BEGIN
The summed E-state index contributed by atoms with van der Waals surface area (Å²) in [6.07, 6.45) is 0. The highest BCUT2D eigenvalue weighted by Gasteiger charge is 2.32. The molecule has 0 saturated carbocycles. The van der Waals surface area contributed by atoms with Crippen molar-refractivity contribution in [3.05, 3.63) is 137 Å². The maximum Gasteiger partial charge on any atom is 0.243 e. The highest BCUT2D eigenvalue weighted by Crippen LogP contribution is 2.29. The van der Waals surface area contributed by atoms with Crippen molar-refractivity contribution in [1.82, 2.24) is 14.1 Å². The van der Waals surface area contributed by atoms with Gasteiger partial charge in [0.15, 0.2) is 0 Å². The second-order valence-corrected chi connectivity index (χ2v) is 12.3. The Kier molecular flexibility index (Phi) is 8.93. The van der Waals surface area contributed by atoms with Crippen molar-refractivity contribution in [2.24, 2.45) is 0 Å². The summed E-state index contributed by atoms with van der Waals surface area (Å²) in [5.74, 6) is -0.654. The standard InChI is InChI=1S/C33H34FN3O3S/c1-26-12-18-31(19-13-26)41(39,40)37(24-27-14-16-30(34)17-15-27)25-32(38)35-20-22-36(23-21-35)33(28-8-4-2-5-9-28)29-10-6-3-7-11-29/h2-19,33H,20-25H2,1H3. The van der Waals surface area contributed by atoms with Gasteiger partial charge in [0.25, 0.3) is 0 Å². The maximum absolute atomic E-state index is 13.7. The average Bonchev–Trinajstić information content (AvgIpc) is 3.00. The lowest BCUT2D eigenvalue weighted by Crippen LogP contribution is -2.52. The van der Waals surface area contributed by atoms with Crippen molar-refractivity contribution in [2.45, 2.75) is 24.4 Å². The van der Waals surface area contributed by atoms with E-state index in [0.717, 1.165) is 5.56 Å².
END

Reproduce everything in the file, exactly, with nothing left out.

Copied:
The summed E-state index contributed by atoms with van der Waals surface area (Å²) in [6.07, 6.45) is 0. The highest BCUT2D eigenvalue weighted by Gasteiger charge is 2.32. The molecule has 0 saturated carbocycles. The van der Waals surface area contributed by atoms with Crippen molar-refractivity contribution in [3.05, 3.63) is 137 Å². The maximum Gasteiger partial charge on any atom is 0.243 e. The highest BCUT2D eigenvalue weighted by Crippen LogP contribution is 2.29. The van der Waals surface area contributed by atoms with Crippen molar-refractivity contribution in [1.82, 2.24) is 14.1 Å². The van der Waals surface area contributed by atoms with Gasteiger partial charge in [0.15, 0.2) is 0 Å². The second-order valence-corrected chi connectivity index (χ2v) is 12.3. The Kier molecular flexibility index (Phi) is 8.93. The van der Waals surface area contributed by atoms with Crippen molar-refractivity contribution in [2.24, 2.45) is 0 Å². The summed E-state index contributed by atoms with van der Waals surface area (Å²) in [5.74, 6) is -0.654. The standard InChI is InChI=1S/C33H34FN3O3S/c1-26-12-18-31(19-13-26)41(39,40)37(24-27-14-16-30(34)17-15-27)25-32(38)35-20-22-36(23-21-35)33(28-8-4-2-5-9-28)29-10-6-3-7-11-29/h2-19,33H,20-25H2,1H3. The van der Waals surface area contributed by atoms with Gasteiger partial charge in [0.25, 0.3) is 0 Å². The maximum absolute atomic E-state index is 13.7. The average Bonchev–Trinajstić information content (AvgIpc) is 3.00. The lowest BCUT2D eigenvalue weighted by Crippen LogP contribution is -2.52. The van der Waals surface area contributed by atoms with Crippen molar-refractivity contribution in [2.45, 2.75) is 24.4 Å². The van der Waals surface area contributed by atoms with E-state index in [0.717, 1.165) is 5.56 Å².